How Technology Has Changed Our World

1171 Words5 Pages
The rapid development in media technology has changed our world in many ways. It presented a variation of challenges and expanded several opportunities for people to shape their social life. For example, Skype, one of the many instant worldwide communication accesses, has helped people gain the benefit of diverse social networks. It altered how people communicate, relate to each other, and perform their business and daily affairs very easily within a long distance range. However, the extraordinary progress in media technology has embedded the co-constitution efficacy of the society. Humans tend to use electronic systems to change social conditions that affect their lives by acting on their efficacy beliefs. Due to the influence of…show more content…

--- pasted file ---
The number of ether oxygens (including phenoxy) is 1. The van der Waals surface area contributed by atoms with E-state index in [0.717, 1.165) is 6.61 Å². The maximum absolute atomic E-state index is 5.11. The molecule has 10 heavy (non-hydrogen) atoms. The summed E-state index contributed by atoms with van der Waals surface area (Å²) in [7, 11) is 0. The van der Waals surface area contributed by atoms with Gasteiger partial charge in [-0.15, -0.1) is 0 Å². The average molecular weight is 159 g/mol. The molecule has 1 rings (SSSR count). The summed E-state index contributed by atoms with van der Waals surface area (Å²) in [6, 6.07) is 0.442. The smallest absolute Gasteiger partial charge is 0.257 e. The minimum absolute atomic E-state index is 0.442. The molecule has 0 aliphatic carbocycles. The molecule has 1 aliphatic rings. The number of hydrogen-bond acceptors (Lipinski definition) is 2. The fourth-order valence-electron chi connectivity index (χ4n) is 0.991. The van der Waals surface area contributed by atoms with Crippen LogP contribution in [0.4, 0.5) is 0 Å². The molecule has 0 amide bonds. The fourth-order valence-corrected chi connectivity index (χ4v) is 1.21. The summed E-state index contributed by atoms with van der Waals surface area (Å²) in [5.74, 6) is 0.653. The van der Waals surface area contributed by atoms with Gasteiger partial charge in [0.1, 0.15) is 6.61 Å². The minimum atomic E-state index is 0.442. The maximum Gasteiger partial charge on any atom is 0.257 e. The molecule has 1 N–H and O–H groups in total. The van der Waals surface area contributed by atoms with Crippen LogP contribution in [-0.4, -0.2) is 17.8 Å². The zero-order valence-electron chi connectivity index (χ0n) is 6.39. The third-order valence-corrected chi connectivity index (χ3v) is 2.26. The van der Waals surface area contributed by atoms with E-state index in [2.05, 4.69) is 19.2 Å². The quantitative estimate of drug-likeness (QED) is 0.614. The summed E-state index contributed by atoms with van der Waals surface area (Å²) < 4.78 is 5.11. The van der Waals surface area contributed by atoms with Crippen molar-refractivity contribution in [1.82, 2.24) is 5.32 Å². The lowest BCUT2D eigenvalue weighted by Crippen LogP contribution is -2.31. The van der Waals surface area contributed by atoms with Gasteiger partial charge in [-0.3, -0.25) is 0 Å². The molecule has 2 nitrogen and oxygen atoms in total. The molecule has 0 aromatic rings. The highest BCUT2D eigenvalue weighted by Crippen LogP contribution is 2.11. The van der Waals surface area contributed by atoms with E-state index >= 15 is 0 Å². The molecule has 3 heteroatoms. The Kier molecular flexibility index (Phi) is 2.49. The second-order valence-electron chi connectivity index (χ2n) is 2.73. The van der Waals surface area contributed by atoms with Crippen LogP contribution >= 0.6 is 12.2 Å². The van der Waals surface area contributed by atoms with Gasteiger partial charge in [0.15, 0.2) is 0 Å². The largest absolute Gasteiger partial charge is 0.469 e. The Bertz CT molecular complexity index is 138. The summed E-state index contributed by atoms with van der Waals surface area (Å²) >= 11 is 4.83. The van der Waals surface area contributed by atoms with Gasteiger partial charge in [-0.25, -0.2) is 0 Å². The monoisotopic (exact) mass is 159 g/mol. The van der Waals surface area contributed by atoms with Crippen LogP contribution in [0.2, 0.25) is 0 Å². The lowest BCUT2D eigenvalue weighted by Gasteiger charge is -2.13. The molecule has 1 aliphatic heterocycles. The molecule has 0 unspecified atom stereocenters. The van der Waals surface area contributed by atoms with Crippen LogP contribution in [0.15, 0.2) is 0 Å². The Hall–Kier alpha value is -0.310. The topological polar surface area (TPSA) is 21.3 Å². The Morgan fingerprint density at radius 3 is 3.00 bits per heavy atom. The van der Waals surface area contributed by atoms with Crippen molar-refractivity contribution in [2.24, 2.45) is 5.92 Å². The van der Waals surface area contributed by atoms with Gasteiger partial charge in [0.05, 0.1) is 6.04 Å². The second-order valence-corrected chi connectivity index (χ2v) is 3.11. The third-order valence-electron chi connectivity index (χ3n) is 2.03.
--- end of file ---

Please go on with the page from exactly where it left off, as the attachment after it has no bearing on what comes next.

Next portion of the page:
| To begin with, students’ beliefs in their efficacy shape their career choice and development (Betz, 2000; Lent, Brown, & Hackett, 1994). The higher the people’s perceived efficacy to fulfill educational requirements and occupational roles the wider the career options they seriously consider pursuing, the greater interest they have in them, the better they have prepare themselves educationally for different occupation careers, and the greater their staying power in chosen challenging pursuits. Students’ beliefs about their occupation efficacy and job preferences get formed at a surprisingly early age (Bandura, Barabaranelle, Caprara, & Pastorelli, 2001). Lastly, through the act of efficacy beliefs to learn the rapid changes of media technology affects well-being and productivity in the modern workplace. Managerrs and employees of low computer efficacy learn little from computer-based tutorials and resist adopting new technologies (Ellen, 1988; Hill, et al., 1987; Jorde-Bloom & Ford, 1988). During technological changeovers, those of high learning efficacfy are more committed to change, more satisfied with their work and perform better (McDonald & Siegall, 1992). Overall, employees with high perceived efficacy for remotely conducted collaborative work have more positive job attitudes and achieve higher job performances than those of low perceived efficacy
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